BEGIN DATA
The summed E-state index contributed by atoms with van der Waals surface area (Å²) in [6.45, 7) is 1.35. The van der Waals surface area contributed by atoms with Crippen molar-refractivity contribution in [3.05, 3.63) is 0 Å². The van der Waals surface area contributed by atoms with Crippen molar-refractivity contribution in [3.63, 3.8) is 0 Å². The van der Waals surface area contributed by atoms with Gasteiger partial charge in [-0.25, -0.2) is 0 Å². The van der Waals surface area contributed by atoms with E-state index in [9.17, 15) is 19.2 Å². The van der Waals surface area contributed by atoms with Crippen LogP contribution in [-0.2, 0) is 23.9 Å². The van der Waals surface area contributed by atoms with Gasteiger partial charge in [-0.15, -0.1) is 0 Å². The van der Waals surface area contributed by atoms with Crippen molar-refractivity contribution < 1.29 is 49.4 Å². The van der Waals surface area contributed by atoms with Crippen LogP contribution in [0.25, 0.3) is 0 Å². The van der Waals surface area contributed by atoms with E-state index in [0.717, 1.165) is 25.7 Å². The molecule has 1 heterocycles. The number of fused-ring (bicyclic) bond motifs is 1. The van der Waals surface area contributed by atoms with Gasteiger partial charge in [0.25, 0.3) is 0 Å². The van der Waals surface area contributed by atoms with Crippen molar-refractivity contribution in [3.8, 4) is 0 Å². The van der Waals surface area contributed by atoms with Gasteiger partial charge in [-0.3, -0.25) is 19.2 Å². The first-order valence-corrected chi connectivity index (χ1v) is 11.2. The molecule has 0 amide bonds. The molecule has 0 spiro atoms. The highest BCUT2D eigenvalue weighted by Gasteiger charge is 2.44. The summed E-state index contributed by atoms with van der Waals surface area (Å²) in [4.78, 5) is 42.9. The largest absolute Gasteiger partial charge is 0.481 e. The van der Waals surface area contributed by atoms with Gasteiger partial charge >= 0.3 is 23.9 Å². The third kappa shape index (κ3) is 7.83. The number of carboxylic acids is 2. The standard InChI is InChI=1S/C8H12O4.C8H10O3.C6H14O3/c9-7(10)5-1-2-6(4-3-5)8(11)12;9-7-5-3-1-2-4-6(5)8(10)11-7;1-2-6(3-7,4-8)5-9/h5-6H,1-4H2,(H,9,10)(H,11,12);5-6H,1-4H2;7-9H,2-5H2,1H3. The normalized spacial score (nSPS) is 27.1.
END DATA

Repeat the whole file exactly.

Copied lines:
The summed E-state index contributed by atoms with van der Waals surface area (Å²) in [6.45, 7) is 1.35. The van der Waals surface area contributed by atoms with Crippen molar-refractivity contribution in [3.05, 3.63) is 0 Å². The van der Waals surface area contributed by atoms with Crippen molar-refractivity contribution in [3.63, 3.8) is 0 Å². The van der Waals surface area contributed by atoms with Gasteiger partial charge in [-0.25, -0.2) is 0 Å². The van der Waals surface area contributed by atoms with E-state index in [9.17, 15) is 19.2 Å². The van der Waals surface area contributed by atoms with Crippen LogP contribution in [-0.2, 0) is 23.9 Å². The van der Waals surface area contributed by atoms with Gasteiger partial charge in [-0.15, -0.1) is 0 Å². The van der Waals surface area contributed by atoms with Crippen molar-refractivity contribution < 1.29 is 49.4 Å². The van der Waals surface area contributed by atoms with Crippen LogP contribution in [0.25, 0.3) is 0 Å². The van der Waals surface area contributed by atoms with E-state index in [0.717, 1.165) is 25.7 Å². The molecule has 1 heterocycles. The number of fused-ring (bicyclic) bond motifs is 1. The van der Waals surface area contributed by atoms with Gasteiger partial charge in [0.25, 0.3) is 0 Å². The van der Waals surface area contributed by atoms with Crippen molar-refractivity contribution in [3.8, 4) is 0 Å². The van der Waals surface area contributed by atoms with Gasteiger partial charge in [-0.3, -0.25) is 19.2 Å². The first-order valence-corrected chi connectivity index (χ1v) is 11.2. The molecule has 0 amide bonds. The molecule has 0 spiro atoms. The highest BCUT2D eigenvalue weighted by Gasteiger charge is 2.44. The summed E-state index contributed by atoms with van der Waals surface area (Å²) in [4.78, 5) is 42.9. The largest absolute Gasteiger partial charge is 0.481 e. The van der Waals surface area contributed by atoms with Gasteiger partial charge >= 0.3 is 23.9 Å². The third kappa shape index (κ3) is 7.83. The number of carboxylic acids is 2. The standard InChI is InChI=1S/C8H12O4.C8H10O3.C6H14O3/c9-7(10)5-1-2-6(4-3-5)8(11)12;9-7-5-3-1-2-4-6(5)8(10)11-7;1-2-6(3-7,4-8)5-9/h5-6H,1-4H2,(H,9,10)(H,11,12);5-6H,1-4H2;7-9H,2-5H2,1H3. The normalized spacial score (nSPS) is 27.1.